Ukraine sought to draw a line under its confrontation with Moscow by ratifying a landmark trade-and-political deal with the European Union and approving limited autonomy for territories now controlled by Russia-backed separatists.
But with full implementation of the EU deal postponed under Russian pressure, and the rebels insisting on independence, the developments illustrated Kiev’s weakened position—almost a year after Moscow began flexing its muscle to keep the ex-Soviet republic in its orbit.
Many lawmakers in Kiev broke into the national anthem and cried “Glory to Ukraine” after the EU deal passed with 355 votes in the 450-seat legislature. President Petro Poroshenko hailed it as a first step toward eventual membership in the bloc.
“No country has paid such a high price for its European choice,” he said before the vote. “After that who can close the door to Ukraine?”
But despite patriotic fervor and the symbolism of a video link with the European Parliament, which also approved the deal, the victory for Kiev’s new, pro-Western government has been hollowed out by events of the past year.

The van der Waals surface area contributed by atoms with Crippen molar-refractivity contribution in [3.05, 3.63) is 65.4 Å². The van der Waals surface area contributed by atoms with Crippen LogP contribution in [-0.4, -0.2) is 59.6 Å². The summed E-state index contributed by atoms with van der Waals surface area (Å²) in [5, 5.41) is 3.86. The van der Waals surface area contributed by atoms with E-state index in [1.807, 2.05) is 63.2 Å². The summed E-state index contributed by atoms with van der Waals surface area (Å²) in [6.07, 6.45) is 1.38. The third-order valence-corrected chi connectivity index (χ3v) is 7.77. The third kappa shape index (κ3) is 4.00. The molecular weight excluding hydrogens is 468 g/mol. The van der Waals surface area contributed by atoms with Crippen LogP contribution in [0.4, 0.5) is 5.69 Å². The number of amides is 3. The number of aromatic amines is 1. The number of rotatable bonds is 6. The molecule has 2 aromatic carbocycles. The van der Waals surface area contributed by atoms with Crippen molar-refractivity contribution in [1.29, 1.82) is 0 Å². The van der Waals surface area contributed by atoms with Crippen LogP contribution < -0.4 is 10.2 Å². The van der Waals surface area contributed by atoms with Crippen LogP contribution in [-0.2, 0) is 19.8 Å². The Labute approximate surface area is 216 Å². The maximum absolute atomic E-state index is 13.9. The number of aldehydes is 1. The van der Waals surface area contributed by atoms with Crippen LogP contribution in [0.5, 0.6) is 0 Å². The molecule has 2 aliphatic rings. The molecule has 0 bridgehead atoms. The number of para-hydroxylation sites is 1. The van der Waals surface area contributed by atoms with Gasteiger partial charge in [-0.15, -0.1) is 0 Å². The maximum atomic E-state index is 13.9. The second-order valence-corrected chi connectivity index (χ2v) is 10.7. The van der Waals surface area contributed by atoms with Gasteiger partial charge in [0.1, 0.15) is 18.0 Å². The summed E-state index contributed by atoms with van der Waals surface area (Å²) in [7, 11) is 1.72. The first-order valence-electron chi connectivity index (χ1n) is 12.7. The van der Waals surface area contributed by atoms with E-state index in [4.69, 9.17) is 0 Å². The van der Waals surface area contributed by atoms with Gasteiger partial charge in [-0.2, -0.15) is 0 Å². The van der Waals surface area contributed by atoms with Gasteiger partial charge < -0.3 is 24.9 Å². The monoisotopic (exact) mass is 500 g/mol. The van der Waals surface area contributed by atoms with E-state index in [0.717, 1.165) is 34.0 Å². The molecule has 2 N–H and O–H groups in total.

Russia has occupied and annexed Ukraine’s Crimean peninsula. Six months of heavy fighting in the country’s east have left at least 3,000 dead and battered Ukraine’s economy.
Rivals of Mr. Poroshenko’s party assailed the autonomy law as caving to Moscow by effectively ceding control to the rebels. Separatist leaders said they would stick to their demands for full independence but stopped short of denouncing the law outright, meaning the conflict could fester for years.
The Kremlin didn’t comment on the Ukrainian parliament’s actions Tuesday.
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